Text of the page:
Smaller companies have typically grown their earnings at a greater rate than larger companies, by something in the order of 3% pa over the last thirty years. But that excess growth isn’t uniform, typically in tougher years the immature business models can be impacted more than the diverse mature revenue streams of larger companies. If we are predicting a secular low growth world I would expect to see a return to smaller companies leading the charge as the attractive characteristics of their businesses return to the forefront; their ability to develop new markets and adapt to change whilst agitating and disrupting existing markets.
What are the advantages to investing in small caps via an investment trust structure?
There are several advantages. The first is the ability to utilise leverage to augment the investment returns, amplifying the already attractive return characteristics of the SMID sector. The BlackRock Smaller Companies Trust has the ability to gear (borrow to invest) up to 15%.
The second benefit relates to liquidity. The closed-ended nature of an investment trust means the manager doesn’t have to worry about outflows, reducing fund liquidity as a consideration and allowing the manager to invest with confidence in less liquid companies. This can be vital with smaller companies, where it can take time to get the potentially substantial returns.
An investment trust structure allows a proportion of the dividend income received to be retained in a revenue reserve. This means in times when companies may be holding back on the cash they return to shareholders, the Trust has more options with regards to dividend policy.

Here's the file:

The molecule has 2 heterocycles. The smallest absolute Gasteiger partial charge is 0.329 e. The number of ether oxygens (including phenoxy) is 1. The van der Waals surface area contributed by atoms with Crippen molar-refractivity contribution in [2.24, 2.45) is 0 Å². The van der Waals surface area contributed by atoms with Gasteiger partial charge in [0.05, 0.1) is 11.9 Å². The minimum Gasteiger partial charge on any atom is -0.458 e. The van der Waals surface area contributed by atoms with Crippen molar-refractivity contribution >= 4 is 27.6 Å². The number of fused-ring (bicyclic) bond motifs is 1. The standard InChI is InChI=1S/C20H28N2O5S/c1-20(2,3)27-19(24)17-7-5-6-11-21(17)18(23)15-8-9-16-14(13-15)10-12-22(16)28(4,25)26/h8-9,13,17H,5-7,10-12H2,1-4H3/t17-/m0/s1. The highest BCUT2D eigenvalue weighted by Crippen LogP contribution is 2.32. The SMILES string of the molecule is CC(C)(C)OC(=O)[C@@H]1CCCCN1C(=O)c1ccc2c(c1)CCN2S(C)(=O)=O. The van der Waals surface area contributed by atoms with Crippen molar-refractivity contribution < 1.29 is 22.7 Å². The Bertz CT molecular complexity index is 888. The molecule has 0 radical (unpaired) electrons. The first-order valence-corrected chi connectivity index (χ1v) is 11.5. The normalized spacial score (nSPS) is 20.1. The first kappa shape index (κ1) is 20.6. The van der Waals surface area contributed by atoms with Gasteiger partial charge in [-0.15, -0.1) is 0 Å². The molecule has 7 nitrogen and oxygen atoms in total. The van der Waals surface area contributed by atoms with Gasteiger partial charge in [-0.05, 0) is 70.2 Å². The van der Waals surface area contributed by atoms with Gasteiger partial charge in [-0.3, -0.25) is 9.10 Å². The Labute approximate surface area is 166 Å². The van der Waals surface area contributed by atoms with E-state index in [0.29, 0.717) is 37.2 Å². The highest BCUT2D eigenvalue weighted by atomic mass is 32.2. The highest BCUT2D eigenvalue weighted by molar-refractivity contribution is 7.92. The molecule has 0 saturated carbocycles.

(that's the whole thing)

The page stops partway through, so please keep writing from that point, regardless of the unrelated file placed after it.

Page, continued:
Finally, it is often possible to buy investment trusts when they trade at a discount to their net asset value, and who doesn’t like that?
To invest in this type of investment, it may also be worth holding it in an ISA, making the most of your tax-free ISA allowance and sheltering it from income and capital gains tax. You can also use an ISA as a regular way to save rather than putting a lump sum in the market in one go. ISAs allow up to £20,000 to be sheltered from income and capital gains tax. Much like an open-ended fund, you can also buy shares in the Trust through most online platforms or through a stockbroker.
For more information on BlackRock Smaller Companies Trust, and how to access the potential opportunities presented by smaller companies, please visit www.blackrock.com/uk/brsc
Past performance is not a reliable indicator of current or future results and should not be the sole factor of consideration when selecting a product or strategy.
Changes in the rates of exchange between currencies may cause the value of investments to diminish or increase. Fluctuation may be particularly marked in the case of a higher volatility fund and the value of an investment may fall suddenly and substantially. Levels and basis of taxation may change from time to time.
Trust Specific Risks
Liquidity risk: The Trust’s investments may have low liquidity which often causes the value of these investments to be less predictable. In extreme cases, the Trust may not be able to realise the investment at the latest market price or at a price considered fair.
Gearing risk: Investment strategies, such as borrowing, used by the Trust can result in even larger losses suffered when the value of the underlying investments fall.
Smaller companies risk: Smaller company investments are often associated with greater investment risk than those of larger company shares.